I am afraid we are moving in a wrong direction. The anti-crisis measures that have been proposed and already partly implemented follow from the assumption that the crisis was a failure of markets and that the right way out is more regulation of markets. This is a mistaken assumption. [“A big increase in financial regulation...will only prolong the recession,” he earlier told the Financial Times. “The best thing to do now would be temporarily to weaken, if not repeal, various labour, environmental, social, health and other 'standards,' because they block rational human activity more than anything else."] It is not possible to prevent any future crisis by implementing substantial, market-damaging macroeconomic and regulatory government intervention as it is the case now. It is only possible to destroy the markets and together with them the chances for economic growth and prosperity in both developed and developing countries.
The solution to this or any other crisis does not lie in rising protectionism [Can you hear that, Bill English?] … The solution doesn’t lie in “more bureaucracy” either, in creating new governmental and supranational agencies, or in aiming at global governance of the world economy. On the contrary, this is the time for international organizations, including the United Nations, to reduce their expenditures [and] make their administrations thinner…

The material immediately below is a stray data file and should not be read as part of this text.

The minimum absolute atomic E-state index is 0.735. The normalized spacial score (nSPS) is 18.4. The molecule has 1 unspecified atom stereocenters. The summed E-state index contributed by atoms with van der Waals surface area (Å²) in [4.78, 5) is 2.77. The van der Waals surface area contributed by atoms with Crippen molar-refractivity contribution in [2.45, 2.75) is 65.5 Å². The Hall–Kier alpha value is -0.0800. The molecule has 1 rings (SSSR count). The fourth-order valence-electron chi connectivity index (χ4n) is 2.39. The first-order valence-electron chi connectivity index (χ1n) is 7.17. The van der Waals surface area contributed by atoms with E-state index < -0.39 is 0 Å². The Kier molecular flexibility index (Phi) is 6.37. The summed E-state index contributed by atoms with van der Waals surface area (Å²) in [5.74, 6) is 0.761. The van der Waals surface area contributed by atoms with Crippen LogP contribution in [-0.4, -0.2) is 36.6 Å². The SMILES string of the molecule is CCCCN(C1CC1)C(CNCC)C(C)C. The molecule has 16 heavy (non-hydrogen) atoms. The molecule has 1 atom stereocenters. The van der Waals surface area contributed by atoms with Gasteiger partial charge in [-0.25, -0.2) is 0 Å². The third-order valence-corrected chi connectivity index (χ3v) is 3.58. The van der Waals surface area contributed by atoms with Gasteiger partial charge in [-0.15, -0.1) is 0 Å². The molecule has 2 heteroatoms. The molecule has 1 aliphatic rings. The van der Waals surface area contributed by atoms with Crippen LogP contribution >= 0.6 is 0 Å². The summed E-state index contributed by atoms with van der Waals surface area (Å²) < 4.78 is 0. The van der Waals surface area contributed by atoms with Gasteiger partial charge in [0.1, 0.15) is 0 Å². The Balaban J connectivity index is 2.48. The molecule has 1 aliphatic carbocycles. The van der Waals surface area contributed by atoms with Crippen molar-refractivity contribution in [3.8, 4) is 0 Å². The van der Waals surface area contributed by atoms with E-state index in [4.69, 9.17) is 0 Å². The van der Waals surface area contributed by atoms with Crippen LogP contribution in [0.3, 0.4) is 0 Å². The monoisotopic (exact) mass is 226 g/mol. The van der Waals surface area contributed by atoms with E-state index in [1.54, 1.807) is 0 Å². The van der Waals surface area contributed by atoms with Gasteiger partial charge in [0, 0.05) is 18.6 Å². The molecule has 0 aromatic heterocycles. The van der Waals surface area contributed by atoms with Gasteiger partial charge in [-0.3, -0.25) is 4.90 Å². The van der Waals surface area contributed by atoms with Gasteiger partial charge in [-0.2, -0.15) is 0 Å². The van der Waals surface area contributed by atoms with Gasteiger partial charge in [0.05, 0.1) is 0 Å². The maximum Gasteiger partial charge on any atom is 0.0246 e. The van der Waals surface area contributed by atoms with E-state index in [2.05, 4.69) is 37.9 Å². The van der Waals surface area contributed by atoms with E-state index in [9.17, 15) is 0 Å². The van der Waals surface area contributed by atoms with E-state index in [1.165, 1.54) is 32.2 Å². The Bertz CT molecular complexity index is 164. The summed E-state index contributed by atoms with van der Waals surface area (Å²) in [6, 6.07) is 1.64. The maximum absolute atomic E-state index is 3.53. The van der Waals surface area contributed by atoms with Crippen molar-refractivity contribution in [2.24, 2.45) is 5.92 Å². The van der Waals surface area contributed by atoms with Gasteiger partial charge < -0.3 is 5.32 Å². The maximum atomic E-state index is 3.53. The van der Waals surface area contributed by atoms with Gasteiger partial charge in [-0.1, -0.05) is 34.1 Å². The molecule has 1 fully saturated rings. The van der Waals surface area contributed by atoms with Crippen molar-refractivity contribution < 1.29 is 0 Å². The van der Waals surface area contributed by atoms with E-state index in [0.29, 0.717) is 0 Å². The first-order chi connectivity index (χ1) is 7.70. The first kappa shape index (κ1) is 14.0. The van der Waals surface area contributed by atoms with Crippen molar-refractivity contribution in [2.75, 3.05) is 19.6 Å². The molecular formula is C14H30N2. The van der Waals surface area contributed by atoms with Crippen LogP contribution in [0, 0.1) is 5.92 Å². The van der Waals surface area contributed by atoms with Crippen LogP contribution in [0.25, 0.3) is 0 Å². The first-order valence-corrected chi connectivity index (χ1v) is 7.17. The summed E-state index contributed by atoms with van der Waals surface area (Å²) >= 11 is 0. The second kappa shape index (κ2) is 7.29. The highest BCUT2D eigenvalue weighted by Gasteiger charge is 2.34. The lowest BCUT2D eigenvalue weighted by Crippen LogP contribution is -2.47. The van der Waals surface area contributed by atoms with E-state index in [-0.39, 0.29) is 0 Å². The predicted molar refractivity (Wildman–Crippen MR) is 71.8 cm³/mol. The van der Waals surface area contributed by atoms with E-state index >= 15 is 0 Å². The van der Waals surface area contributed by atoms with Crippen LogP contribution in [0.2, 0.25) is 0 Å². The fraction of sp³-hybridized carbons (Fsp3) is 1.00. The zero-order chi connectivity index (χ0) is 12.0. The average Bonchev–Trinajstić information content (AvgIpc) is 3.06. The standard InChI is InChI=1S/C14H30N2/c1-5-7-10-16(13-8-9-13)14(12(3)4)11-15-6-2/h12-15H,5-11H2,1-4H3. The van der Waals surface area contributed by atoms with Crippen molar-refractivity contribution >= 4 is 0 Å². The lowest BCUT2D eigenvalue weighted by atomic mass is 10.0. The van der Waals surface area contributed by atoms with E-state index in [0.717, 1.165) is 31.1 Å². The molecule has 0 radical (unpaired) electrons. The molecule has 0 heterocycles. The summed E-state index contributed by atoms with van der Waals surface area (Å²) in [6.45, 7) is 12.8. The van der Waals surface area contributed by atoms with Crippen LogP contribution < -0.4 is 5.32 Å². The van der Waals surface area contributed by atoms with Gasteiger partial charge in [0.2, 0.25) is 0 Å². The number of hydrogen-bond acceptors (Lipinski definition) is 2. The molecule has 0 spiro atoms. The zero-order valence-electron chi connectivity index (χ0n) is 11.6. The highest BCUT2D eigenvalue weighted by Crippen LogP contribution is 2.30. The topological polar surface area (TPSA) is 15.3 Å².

Sadly, there is less than no chance of any Plan B along these lines being adopted anywhere outside the Czech Republic. Which means that the process of rapid economic and capital destruction is now under way.
I’d recommend you do whatever you need to do to protect what you have.
UPDATE 1: Did I say mention the worldwide housing bubble the central banks created? Australians are still in denial about their housing bubble—a bubble fuelled by their Reserve Bank’s irresponsible credit expansion—a bubble they still refuse to recognise, but which is nearly about to pop.
As said above, I’d recommend you do whatever you need to do to protect what you have.
UPDATE 2: In a more rational world, one in which there was a rational Plan B, the world would have been out of economic depression in February last year.
instead, we’ve had the same Plan A used by the likes of Hoover and Roosevelt to extend the 1929 correction for another fifteen years of crisis—the same remedies I was warning back in October 2008, before the last election, would be responsible for extending this one.